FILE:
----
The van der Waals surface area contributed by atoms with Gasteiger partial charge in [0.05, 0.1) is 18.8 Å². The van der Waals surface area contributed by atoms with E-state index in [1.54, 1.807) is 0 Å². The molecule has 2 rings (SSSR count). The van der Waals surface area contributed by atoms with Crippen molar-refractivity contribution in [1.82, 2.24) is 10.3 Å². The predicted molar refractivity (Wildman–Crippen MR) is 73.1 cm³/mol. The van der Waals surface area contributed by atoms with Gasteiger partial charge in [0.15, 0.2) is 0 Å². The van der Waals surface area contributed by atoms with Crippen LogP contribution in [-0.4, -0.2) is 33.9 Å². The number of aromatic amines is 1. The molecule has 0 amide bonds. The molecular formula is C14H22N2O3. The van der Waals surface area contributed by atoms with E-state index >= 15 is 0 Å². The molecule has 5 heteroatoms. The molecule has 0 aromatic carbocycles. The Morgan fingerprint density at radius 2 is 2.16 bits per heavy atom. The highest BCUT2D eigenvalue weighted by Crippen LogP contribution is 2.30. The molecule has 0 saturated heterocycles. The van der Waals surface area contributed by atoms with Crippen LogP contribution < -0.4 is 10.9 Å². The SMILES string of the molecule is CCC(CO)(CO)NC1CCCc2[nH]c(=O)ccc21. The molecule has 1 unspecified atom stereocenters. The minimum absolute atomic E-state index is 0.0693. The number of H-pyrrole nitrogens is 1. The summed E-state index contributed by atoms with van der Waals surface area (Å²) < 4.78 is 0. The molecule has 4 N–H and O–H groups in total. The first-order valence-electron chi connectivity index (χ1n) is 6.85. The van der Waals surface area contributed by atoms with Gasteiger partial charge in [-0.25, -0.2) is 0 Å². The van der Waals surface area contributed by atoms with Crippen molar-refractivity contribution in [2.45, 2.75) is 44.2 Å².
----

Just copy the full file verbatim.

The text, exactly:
The van der Waals surface area contributed by atoms with Gasteiger partial charge in [0.05, 0.1) is 18.8 Å². The van der Waals surface area contributed by atoms with E-state index in [1.54, 1.807) is 0 Å². The molecule has 2 rings (SSSR count). The van der Waals surface area contributed by atoms with Crippen molar-refractivity contribution in [1.82, 2.24) is 10.3 Å². The predicted molar refractivity (Wildman–Crippen MR) is 73.1 cm³/mol. The van der Waals surface area contributed by atoms with Gasteiger partial charge in [0.15, 0.2) is 0 Å². The van der Waals surface area contributed by atoms with Crippen LogP contribution in [-0.4, -0.2) is 33.9 Å². The number of aromatic amines is 1. The molecule has 0 amide bonds. The molecular formula is C14H22N2O3. The van der Waals surface area contributed by atoms with E-state index >= 15 is 0 Å². The molecule has 5 heteroatoms. The molecule has 0 aromatic carbocycles. The Morgan fingerprint density at radius 2 is 2.16 bits per heavy atom. The highest BCUT2D eigenvalue weighted by Crippen LogP contribution is 2.30. The molecule has 0 saturated heterocycles. The van der Waals surface area contributed by atoms with Crippen LogP contribution < -0.4 is 10.9 Å². The SMILES string of the molecule is CCC(CO)(CO)NC1CCCc2[nH]c(=O)ccc21. The molecule has 1 unspecified atom stereocenters. The minimum absolute atomic E-state index is 0.0693. The number of H-pyrrole nitrogens is 1. The summed E-state index contributed by atoms with van der Waals surface area (Å²) < 4.78 is 0. The molecule has 4 N–H and O–H groups in total. The first-order valence-electron chi connectivity index (χ1n) is 6.85. The van der Waals surface area contributed by atoms with Gasteiger partial charge in [-0.25, -0.2) is 0 Å². The van der Waals surface area contributed by atoms with Crippen molar-refractivity contribution in [2.45, 2.75) is 44.2 Å².